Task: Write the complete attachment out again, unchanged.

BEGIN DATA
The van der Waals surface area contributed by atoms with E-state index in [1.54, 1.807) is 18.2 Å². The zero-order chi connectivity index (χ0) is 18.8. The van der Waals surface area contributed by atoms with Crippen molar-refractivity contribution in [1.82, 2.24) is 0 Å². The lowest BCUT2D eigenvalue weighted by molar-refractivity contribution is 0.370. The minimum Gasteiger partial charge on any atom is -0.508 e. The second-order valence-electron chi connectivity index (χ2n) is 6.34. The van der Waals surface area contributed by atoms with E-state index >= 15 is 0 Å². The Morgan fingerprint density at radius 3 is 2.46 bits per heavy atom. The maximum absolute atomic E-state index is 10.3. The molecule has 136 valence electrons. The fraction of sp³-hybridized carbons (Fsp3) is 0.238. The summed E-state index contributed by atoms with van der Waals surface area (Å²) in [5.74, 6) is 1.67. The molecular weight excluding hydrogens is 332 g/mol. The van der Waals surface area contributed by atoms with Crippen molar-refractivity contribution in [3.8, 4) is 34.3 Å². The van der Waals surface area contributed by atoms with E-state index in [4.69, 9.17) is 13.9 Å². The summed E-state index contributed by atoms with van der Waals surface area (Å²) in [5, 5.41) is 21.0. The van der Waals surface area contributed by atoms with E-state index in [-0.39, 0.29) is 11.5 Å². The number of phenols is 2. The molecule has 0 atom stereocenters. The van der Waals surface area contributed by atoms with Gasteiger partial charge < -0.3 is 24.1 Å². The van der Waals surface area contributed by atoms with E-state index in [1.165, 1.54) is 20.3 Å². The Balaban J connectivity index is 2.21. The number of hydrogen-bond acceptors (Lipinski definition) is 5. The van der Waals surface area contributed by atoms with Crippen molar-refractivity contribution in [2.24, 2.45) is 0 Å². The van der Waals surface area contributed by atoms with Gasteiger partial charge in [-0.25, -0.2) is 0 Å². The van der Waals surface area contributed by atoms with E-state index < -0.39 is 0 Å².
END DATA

The van der Waals surface area contributed by atoms with E-state index in [1.54, 1.807) is 18.2 Å². The zero-order chi connectivity index (χ0) is 18.8. The van der Waals surface area contributed by atoms with Crippen molar-refractivity contribution in [1.82, 2.24) is 0 Å². The lowest BCUT2D eigenvalue weighted by molar-refractivity contribution is 0.370. The minimum Gasteiger partial charge on any atom is -0.508 e. The second-order valence-electron chi connectivity index (χ2n) is 6.34. The van der Waals surface area contributed by atoms with E-state index >= 15 is 0 Å². The Morgan fingerprint density at radius 3 is 2.46 bits per heavy atom. The maximum absolute atomic E-state index is 10.3. The molecule has 136 valence electrons. The fraction of sp³-hybridized carbons (Fsp3) is 0.238. The summed E-state index contributed by atoms with van der Waals surface area (Å²) in [5.74, 6) is 1.67. The molecular weight excluding hydrogens is 332 g/mol. The van der Waals surface area contributed by atoms with Crippen molar-refractivity contribution in [3.8, 4) is 34.3 Å². The van der Waals surface area contributed by atoms with E-state index in [4.69, 9.17) is 13.9 Å². The summed E-state index contributed by atoms with van der Waals surface area (Å²) in [5, 5.41) is 21.0. The van der Waals surface area contributed by atoms with E-state index in [-0.39, 0.29) is 11.5 Å². The number of phenols is 2. The molecule has 0 atom stereocenters. The van der Waals surface area contributed by atoms with Gasteiger partial charge < -0.3 is 24.1 Å². The van der Waals surface area contributed by atoms with E-state index in [1.165, 1.54) is 20.3 Å². The Balaban J connectivity index is 2.21. The number of hydrogen-bond acceptors (Lipinski definition) is 5. The van der Waals surface area contributed by atoms with Crippen molar-refractivity contribution in [2.24, 2.45) is 0 Å². The van der Waals surface area contributed by atoms with Gasteiger partial charge in [-0.25, -0.2) is 0 Å². The van der Waals surface area contributed by atoms with E-state index < -0.39 is 0 Å².